Print Edition: July 3, 2013
“Oh he’ll give us what we need/ It may not be what we want,” coos a ramshackle children’s choir. This brief sample, a warm, crackling R&B reprieve from the disorienting, all-digital opening volley of “On Sight” serves as the latest edition of Kanye West’s ever-evolving manifesto. Yeezy spent three records demonstrating his prowess as a intuitively masterful producer and MC on his lauded college trilogy, from the dust-bin soul power of 2004’s The College Dropout to the ornate orchestral flourishes of Late Registration and concluding with the electro dance-rap parchment Graduation.
But then something changed.
West could have easily coasted, continued on the same trajectory of hook-heavy hits. Yet despite an eminently listenable catalogue of non-album tracks and collaborations (“White Dress,” “Diamonds,” etc), West’s most recent trio of albums has continually pushed harder against what might be deemed “radio-friendly.” It’s a purposeful divergence that’s predictably split listeners and asks what we expect of popular music. Musically, most of us seek some mystifying alchemy of new and familiar. Lyrically, it comes down to tolerance and resonance: we want to identify and achieve some minor enlightenment. Yeezus demands that listeners put up with the brutal honesty and problematic elements of West’s music for the cathartic and more deeply-satisfying benefits it promises. Whether the work can support this sort of conceit is up for debate, and my own answer varies a little track-by-track.
Producing a follow-up proper to the 2010 broken and maximal masterpiece My Beautiful Dark Twisted Fantasy (MBDTF) is a tall order indeed, and while West draws on similar personal themes, Yeezus is both leaner and meaner than its predecessor. It’s harsh and unforgiving, particularly in its striking minimalism from its dialled-back, incisive production to its sparse, 40-minute track list. The album packaging follows suit, consisting of only an empty jewel case, orange sticker, and no liner notes.
The opening four tracks are bulletproof examples of West at his dark, caustic, and bitingly mirthful best. Over a driving tribal beat, frantic screams and buzzing bass hook, West blitzes through “Black Skinhead,” a cutting salvo that reveals insidiously virulent American racism (“Enter the kingdom/ But watch who you bring home/ They see a black man with a white woman/ At the top floor they gone come to kill King Kong”). West is at once serious, cutting, lewd, darkly funny, aggressive and vulnerable. He plays the role of the desperate, unhinged jester, incorporating self-effacing (“Hold My Liquor”) and self-aggrandizing (“I Am a God”) tendencies in the service of both personal pathos and political comment.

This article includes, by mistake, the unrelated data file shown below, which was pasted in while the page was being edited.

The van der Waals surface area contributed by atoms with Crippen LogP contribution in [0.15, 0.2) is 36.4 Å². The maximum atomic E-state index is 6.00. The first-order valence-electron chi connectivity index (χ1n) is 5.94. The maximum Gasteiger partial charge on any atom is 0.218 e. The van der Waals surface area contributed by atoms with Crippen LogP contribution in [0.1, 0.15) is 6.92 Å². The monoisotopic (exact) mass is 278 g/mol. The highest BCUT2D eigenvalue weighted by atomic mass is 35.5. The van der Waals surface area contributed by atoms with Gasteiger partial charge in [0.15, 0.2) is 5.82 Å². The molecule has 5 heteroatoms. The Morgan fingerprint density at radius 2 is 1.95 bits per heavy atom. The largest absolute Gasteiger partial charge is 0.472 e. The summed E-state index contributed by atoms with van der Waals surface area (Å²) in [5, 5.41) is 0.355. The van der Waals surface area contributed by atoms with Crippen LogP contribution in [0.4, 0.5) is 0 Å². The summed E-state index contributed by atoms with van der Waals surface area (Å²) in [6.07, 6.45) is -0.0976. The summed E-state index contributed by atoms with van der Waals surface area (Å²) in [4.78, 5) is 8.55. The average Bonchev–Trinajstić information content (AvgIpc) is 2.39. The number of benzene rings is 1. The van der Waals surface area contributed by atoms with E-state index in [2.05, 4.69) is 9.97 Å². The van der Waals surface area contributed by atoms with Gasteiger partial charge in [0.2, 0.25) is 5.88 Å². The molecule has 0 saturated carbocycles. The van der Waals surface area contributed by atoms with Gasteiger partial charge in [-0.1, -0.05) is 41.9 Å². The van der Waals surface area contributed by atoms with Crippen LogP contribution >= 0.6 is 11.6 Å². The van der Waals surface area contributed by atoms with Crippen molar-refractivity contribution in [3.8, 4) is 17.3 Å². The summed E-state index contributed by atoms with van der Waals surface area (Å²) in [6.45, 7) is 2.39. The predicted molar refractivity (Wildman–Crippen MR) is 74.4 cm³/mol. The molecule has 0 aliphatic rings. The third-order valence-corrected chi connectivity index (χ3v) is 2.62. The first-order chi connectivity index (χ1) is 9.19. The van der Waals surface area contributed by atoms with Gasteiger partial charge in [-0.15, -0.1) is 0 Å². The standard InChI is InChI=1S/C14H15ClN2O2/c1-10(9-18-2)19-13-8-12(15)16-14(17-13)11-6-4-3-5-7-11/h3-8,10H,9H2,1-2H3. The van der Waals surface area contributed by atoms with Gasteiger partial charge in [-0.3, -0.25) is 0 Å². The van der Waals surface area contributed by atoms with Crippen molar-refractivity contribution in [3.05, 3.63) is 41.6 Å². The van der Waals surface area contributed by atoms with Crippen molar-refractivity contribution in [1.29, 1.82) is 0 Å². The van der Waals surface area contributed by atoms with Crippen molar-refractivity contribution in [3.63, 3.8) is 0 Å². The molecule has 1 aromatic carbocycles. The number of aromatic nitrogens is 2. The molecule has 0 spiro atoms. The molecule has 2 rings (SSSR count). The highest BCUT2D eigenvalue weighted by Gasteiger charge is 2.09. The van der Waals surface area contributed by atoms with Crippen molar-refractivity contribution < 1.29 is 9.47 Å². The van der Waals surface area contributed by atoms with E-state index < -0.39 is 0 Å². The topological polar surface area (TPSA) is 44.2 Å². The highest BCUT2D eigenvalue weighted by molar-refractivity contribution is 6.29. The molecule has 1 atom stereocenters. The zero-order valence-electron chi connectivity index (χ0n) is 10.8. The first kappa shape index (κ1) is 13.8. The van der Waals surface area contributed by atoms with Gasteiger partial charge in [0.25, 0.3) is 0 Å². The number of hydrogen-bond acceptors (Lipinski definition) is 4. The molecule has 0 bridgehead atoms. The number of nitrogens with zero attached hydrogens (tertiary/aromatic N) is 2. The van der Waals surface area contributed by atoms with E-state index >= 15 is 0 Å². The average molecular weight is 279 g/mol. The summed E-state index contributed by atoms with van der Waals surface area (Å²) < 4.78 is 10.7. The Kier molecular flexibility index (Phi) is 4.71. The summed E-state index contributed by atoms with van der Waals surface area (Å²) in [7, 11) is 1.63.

The baiting blasphemy of “I Am a God” is easily shocking coming from the artist who detailed his complicated Christianity in “Jesus Walks.” Far from the ego-stroking vehicle his detractors will be ready to pounce on, it’s a desperate struggle punctuated by humour (“Hurry up with my damn croissants”) and despairing, spine-chilling howls. It’s West’s attempt to understand the complications of a passage like Pslam 82:6’s “Ye are gods;/ And all of you are children of the Most High.” By the end of his Bruce Almighty divine reign, it’s clear that West’s human apparatus bars any possibility of the title’s literal interpretation.
The album reaches it apex of unholy fury with track four: “New Slaves,” a scathing attack on the U.S. prison system, which disproportionately incarcerates African-Americans. According to American Civil Liberties Union (ACLU), one in three black men born in the United States can expect to serve time behind bars to the benefit of private prison profiteers like the Corrections Corporation of America referenced herein. The song also contains the album’s most beautiful moment. After the unrelenting attack of the first four tracks, a soul-soaring falsetto from Frank Ocean breaches the darkness with hopeful strains.
Unfortunately, little else measures up to the innovative, unrelenting punch of the opening four, air-tight songs. “Hold My Liquor” is an underwhelming, ethereal rumination on the aftermath of a drunken one night stand between exes (“You love me when I ain’t sober/ You love me when I’m hungover”) that just doesn’t stick. It’s the closest thematic and musical heir to MBDTF down to the Auto-Tuned Justin Vernon (Bon Iver) hook, but it feels tired, lifeless and cold. It doesn’t help that the track’s lead in is the gorgeous coda of “New Slaves.”
It isn’t until the bleak 808s redux “Blood On the Leaves” that Kanye begins to right the tilting vessel. “Blood” is a sordid summer tale of infidelity and pregnancy riddled with dread and intonations of racially-motivated violence stemming from a devastating sample of Nina Simone’s lynch ballad, “Strange Fruit.” West charts brave new territory with the subversive dance-hall sampling “Send It Up” before landing “Bound 2,” a throwback to his first record that expertly stitches together Brenda Lee, a groove-heavy lost B-side from the Ponderosa Twins Plus One and Wee’s “Aeroplane.” It’s a low-key, nostalgia-tinged closer that’s driven to greater heights by a breathtakingly soulful and unexpected vocal intrusion from R&B veteran Charlie Wilson.
While Yeezus is tighter, more concise and more aggressive than MBDTF, it’s also noticeably less consistent. West’s determination to agitate and alienate his audience as near breaking point as possible before reeling them back is risky, and he falters on a few tracks here. Still, the opening quartet is easily among his best work yet, even though the rest of the album struggles to keep up.